I am one of the people who would accept devaluation on condition that the people are cushioned from its effects. I recalled that under the structural adjustment programme, government was compelled to downsize the civil service and the World Bank provided compensation for those who were prematurely laid off.
When doctors treat patients with drugs with undesirable side effects, they usually provide remedies for irritation resulting from the treatment. They do not tell the patients to go home and find remedies for the side effects by themselves.
But President Joyce Banda needs to be advised because any action she may do to offend the World Bank can cause them to withhold the aid.
Politically, I would advise Banda not to offend the Democratic Progressive Party (DPP) members of Parliament either, because they may regroup and do what the United Democratic Front (UDF) and Malawi Congress Party (MCP) legislators did to the former president Bingu wa Mutharika when they opposed anything his administration wanted to do.
The country was fed up with the nauseating Section 65 and we do not want a replay of the scenario. The Peopleâ€™s Party (PP) and DPP should form a coalition government like the one in Britain. In selecting ministers, she should not remove all of them, but retain only those with extraordinary abilities.
Legislation should be put in place to enable those who want to cross the flood to do so and seek re-election. Political stability is a basic condition for receiving donor support as well as foreign direct investment. Laws and constitutions evolve to suit new situations.
The President needs the advice of top technocrats in coming up with safety net package for the poor in case kwacha devalues. Whatever the package be, it should be designed in such a way that it contributes to development and not just pure largesse. As government looks at short-term solutions, it should also think what long-term solutions would be.
This will obviously require realignment.
In the African Business issue of December 2011, we learn that Kenya is infrastructure booming, a situation unknown to the country since it attained independence. It seems the countryâ€™s six-year policy of â€˜looking eastâ€™ is bearing fruits.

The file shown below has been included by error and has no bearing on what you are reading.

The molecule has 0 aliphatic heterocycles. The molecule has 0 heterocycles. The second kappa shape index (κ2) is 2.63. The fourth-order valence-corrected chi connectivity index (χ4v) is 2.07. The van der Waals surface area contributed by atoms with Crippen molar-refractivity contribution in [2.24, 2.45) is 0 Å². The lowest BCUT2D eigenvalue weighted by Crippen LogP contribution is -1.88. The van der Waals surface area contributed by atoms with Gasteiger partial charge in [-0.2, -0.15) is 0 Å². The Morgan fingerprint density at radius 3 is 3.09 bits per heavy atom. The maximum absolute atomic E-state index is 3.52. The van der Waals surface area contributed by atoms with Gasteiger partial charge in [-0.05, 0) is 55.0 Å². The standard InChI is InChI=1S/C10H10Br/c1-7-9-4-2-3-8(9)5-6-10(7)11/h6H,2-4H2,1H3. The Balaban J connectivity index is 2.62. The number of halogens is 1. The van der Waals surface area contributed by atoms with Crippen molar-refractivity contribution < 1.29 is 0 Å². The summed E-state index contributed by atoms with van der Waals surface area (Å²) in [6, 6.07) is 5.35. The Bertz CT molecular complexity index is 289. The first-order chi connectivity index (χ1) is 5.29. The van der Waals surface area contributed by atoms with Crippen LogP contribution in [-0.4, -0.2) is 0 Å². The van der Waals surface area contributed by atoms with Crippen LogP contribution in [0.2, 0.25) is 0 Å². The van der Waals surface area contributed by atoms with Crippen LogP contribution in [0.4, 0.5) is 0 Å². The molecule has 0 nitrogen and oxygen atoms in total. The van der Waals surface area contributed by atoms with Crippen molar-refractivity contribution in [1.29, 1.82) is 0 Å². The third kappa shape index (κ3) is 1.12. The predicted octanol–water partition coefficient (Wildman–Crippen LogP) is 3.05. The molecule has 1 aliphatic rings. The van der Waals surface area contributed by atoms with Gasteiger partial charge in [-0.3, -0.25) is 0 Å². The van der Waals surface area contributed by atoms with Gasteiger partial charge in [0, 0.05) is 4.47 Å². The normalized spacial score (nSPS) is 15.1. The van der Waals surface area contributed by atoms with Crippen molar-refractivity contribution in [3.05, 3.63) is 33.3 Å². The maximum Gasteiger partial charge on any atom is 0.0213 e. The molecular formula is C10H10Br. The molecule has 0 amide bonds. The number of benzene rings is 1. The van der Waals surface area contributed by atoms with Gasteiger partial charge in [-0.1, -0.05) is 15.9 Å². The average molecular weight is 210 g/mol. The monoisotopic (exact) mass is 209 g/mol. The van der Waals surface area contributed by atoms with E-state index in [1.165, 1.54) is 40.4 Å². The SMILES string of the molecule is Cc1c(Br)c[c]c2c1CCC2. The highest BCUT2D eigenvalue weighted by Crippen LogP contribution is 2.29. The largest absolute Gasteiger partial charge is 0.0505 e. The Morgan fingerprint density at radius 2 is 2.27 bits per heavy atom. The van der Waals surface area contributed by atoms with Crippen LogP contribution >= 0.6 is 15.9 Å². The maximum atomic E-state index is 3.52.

Should Malawi â€˜look eastâ€™ as well? It seems that was what the late president was doing. I would advise Malawi to neither look to the East or West, but deal with the West for only those things they are good at and the East on what they are qualified to do.
From the East, Malawi should study developmental State models which created the Four Tigers.
Both Lee Kuan Yew of Singapore and Mahathir of Malaysia tell us in their memoirs or interviews that they and their henchpersons and technocrats read extensively reports and documents on successes of other countries.
I suggest that government buys copies of From Third World to First, an autobiography of Lee and ask top civil servants, ministers and trade union leaders to read and then discuss the book.
Make things happen
The question: Why has Malawi not developed to the optimum in almost 50 years of its independence have been answered in the book.
In the interviews, Lee has been quoted as saying he made use of talented and above average people because they make things happen. This is the crux of the matter.
Appointing someone to a position for other reasons other than merit is a major weakness that has stagnated Malawi.
We must have people who have what it takes to transform a country from poverty to opulence.
The late former president Dr Hastings Kamuzu Banda used to say travelling is one way of learning.
This is true if people that are sent out have the capacity to learn.
When you meet and talk to the same people you never acquire new knowledge and experience. Therefore, go on visits to foreign countries to learn.
As I said in one of my earlier articles, Malawi should send a team of technocrats led by a minister to the Far East and see and hear.
It is true that since their cultures are different from ours, we shall not find it appropriate to transplant their development models, but I am sure we have a lot to learn. Time is running out.